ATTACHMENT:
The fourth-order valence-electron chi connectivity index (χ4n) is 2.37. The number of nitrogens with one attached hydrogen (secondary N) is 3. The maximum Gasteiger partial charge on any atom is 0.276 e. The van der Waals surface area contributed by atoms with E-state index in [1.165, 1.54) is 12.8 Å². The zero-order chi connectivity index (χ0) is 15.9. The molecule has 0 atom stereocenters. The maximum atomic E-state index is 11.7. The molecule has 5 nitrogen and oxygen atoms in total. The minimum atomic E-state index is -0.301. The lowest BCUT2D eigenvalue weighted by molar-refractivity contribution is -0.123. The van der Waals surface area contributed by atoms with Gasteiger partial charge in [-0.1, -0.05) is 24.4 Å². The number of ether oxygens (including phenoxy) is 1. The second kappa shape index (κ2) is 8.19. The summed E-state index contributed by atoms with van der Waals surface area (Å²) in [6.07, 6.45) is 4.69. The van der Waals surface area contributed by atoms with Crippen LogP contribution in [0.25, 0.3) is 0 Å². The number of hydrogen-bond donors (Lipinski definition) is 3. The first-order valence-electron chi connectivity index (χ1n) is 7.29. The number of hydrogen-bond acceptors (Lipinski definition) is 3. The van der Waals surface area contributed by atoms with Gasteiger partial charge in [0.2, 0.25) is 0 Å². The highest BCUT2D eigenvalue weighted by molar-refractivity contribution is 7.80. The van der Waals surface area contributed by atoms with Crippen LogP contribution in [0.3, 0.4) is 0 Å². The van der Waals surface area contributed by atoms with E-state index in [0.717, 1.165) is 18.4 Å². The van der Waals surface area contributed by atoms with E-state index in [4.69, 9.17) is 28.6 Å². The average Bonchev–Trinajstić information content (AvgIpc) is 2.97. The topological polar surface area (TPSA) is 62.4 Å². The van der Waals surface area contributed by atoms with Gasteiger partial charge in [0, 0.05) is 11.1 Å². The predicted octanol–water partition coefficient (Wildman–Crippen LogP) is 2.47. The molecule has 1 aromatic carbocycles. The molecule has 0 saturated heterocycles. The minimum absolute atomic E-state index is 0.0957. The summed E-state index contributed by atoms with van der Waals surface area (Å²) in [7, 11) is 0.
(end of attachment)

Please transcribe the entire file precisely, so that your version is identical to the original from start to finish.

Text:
The fourth-order valence-electron chi connectivity index (χ4n) is 2.37. The number of nitrogens with one attached hydrogen (secondary N) is 3. The maximum Gasteiger partial charge on any atom is 0.276 e. The van der Waals surface area contributed by atoms with E-state index in [1.165, 1.54) is 12.8 Å². The zero-order chi connectivity index (χ0) is 15.9. The molecule has 0 atom stereocenters. The maximum atomic E-state index is 11.7. The molecule has 5 nitrogen and oxygen atoms in total. The minimum atomic E-state index is -0.301. The lowest BCUT2D eigenvalue weighted by molar-refractivity contribution is -0.123. The van der Waals surface area contributed by atoms with Gasteiger partial charge in [-0.1, -0.05) is 24.4 Å². The number of ether oxygens (including phenoxy) is 1. The second kappa shape index (κ2) is 8.19. The summed E-state index contributed by atoms with van der Waals surface area (Å²) in [6.07, 6.45) is 4.69. The van der Waals surface area contributed by atoms with Crippen LogP contribution in [0.25, 0.3) is 0 Å². The number of hydrogen-bond donors (Lipinski definition) is 3. The first-order valence-electron chi connectivity index (χ1n) is 7.29. The number of hydrogen-bond acceptors (Lipinski definition) is 3. The van der Waals surface area contributed by atoms with Gasteiger partial charge in [0.2, 0.25) is 0 Å². The highest BCUT2D eigenvalue weighted by molar-refractivity contribution is 7.80. The van der Waals surface area contributed by atoms with Crippen LogP contribution in [0.3, 0.4) is 0 Å². The van der Waals surface area contributed by atoms with E-state index in [0.717, 1.165) is 18.4 Å². The van der Waals surface area contributed by atoms with E-state index in [4.69, 9.17) is 28.6 Å². The average Bonchev–Trinajstić information content (AvgIpc) is 2.97. The topological polar surface area (TPSA) is 62.4 Å². The van der Waals surface area contributed by atoms with Gasteiger partial charge in [0, 0.05) is 11.1 Å². The predicted octanol–water partition coefficient (Wildman–Crippen LogP) is 2.47. The molecule has 1 aromatic carbocycles. The molecule has 0 saturated heterocycles. The minimum absolute atomic E-state index is 0.0957. The summed E-state index contributed by atoms with van der Waals surface area (Å²) in [7, 11) is 0.